Lobopodian Paucipodia inermis from Chengjiang
"velvet worm with legs"

Paucipodia inermis

Phylum Lobopodia

Geological Time: Early Cambrian (~525 million years ago)

Size (25.4mm=1 inch): 27 mm long on a 44 mm by 27 mm matrix pair

Fossil Site: Chengjiang Maotianshan Shales, Quiongzhusi Section, Yu’anshan Member, Heilinpu Formation, Anning, Yunnan Province, China

Paucipodia inermis Description: The discovery of the Chengjiang Biota by Hou Xian-guang in 1984 resulted in a clear window on what is known as the Cambrian Explosion. The diversity of soft-tissue fossils is astonishing: algae, medusiforms, sponges, priapulids, annelid-like worms, echinoderms, arthropods (including trilobites), hemichordates, chordates, and the first agnathan fish make up just a small fraction of the total. Numerous problematic forms are known as well, some of which may have represented failed attempts at diversity that did not persist to the present day.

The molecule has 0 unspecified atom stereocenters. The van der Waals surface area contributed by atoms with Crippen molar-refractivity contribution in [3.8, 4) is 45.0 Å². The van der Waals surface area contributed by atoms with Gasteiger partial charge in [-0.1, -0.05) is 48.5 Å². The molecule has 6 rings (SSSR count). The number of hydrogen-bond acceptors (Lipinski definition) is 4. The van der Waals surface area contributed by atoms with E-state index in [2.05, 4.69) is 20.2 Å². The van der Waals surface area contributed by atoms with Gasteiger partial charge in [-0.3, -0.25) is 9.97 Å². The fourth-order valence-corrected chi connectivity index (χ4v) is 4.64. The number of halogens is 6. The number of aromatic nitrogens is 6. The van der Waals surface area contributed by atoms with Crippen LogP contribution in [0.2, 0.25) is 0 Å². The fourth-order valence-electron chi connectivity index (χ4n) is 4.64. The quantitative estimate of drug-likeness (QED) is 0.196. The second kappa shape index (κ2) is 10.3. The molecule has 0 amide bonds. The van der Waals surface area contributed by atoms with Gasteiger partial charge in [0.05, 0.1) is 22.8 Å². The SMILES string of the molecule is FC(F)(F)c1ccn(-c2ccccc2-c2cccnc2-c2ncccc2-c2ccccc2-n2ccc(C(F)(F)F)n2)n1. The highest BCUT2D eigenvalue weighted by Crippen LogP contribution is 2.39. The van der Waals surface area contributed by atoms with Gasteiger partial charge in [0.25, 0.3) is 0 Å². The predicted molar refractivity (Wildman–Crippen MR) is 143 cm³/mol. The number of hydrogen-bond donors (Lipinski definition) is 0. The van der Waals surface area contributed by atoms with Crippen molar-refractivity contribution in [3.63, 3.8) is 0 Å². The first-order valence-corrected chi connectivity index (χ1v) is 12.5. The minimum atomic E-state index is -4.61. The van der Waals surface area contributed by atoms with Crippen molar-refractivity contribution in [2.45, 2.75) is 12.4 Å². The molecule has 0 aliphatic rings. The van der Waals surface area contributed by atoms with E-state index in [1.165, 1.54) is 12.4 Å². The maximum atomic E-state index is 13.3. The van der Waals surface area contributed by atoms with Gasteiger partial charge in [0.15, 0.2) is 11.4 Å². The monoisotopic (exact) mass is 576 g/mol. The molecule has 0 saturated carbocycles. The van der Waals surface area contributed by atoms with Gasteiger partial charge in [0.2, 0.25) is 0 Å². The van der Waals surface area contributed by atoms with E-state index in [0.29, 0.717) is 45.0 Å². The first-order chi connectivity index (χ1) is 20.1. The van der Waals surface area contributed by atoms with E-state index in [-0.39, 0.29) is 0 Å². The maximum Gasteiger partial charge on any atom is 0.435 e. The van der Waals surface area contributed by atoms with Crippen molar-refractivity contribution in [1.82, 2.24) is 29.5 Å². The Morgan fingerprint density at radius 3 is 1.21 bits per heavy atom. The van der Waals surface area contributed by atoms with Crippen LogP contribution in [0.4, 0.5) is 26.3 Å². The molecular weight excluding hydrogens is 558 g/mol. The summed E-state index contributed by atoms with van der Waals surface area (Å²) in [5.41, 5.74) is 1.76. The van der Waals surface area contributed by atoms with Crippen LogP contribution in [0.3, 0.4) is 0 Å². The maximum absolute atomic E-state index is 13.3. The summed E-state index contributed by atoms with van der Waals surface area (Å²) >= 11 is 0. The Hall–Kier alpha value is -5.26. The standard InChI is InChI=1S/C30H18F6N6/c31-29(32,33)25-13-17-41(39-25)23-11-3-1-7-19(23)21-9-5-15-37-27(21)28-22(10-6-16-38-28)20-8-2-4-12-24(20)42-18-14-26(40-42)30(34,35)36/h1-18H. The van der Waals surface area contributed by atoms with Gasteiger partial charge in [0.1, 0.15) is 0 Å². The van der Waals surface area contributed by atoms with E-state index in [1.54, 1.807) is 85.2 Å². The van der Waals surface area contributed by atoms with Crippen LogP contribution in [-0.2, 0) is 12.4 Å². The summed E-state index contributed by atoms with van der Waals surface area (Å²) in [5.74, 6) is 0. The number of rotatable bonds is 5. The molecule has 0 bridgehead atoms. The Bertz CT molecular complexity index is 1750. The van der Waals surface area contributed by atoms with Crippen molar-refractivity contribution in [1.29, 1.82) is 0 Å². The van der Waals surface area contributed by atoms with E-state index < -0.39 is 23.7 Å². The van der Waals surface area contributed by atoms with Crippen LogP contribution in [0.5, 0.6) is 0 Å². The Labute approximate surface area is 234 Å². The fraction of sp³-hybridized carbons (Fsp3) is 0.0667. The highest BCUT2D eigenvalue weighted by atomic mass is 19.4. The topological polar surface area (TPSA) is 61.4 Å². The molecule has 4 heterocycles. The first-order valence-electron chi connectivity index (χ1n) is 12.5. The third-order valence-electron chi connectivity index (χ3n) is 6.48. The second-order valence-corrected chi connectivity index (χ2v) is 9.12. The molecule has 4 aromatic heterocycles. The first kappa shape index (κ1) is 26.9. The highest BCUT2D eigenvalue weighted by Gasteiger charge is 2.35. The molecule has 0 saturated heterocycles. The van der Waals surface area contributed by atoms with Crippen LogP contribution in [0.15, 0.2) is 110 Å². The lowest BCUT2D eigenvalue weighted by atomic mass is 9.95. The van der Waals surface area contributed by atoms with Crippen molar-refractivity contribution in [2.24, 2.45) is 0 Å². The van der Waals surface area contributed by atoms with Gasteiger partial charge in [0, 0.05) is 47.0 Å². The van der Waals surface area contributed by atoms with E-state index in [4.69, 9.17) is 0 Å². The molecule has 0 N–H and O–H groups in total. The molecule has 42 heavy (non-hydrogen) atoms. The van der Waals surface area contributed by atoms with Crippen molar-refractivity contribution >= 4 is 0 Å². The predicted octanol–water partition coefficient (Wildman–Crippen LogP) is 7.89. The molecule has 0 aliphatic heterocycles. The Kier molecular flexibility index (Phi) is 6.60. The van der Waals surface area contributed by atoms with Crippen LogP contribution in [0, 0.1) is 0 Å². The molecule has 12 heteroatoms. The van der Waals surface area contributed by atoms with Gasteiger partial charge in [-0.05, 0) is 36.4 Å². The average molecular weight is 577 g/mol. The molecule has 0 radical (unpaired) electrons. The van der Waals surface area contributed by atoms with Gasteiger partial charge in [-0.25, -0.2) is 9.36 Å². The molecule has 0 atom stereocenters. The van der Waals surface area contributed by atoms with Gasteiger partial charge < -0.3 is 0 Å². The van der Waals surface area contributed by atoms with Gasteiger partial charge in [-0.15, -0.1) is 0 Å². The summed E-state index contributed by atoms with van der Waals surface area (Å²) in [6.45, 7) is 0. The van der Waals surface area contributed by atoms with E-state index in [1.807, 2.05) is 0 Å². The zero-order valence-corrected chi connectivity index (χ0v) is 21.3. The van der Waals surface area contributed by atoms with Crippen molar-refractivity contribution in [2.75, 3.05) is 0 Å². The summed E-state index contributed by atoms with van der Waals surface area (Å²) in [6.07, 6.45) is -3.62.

The Lobopodians are small marine and terrestrial animals termed colloquially “velvet worms” or “worms with legs”. While all Recent forms are terrestrial, most fossil Lobopodians are marine, and are known primarily from the Cambrian. Six named genera, each with a single species, are known from the Chengjiang Biota, making it the richest source of fossils Paucipodiaof the type on Earth. This is one of the most unusual, and quite rare; it was originally known from only four incomplete specimens, and was given the generic name Paucipodia (few feet) because it was thought to have 3 fewer pairs of legs than other members. A scant few recent examples show a complement of nine leg pairs. Each leg bears curved claws which are thought to have served the creature as an adaptation to crawling on other organisms. Indeed, some have been found in close association with Eldonia. It is most closely related to Aysheaia from the younger Burgess Shale. While not complete, it is quite rare, especially as a part/counterpart example. There may be more of the limbs still contained within the matrix, as turned out to be the case with an Onychodictyon I had from the same region. I will leave further preparation to the one fortunate enough to acquire such a unique specimen.

Also see: Chengjiang Biota List Chengjiang Fossils

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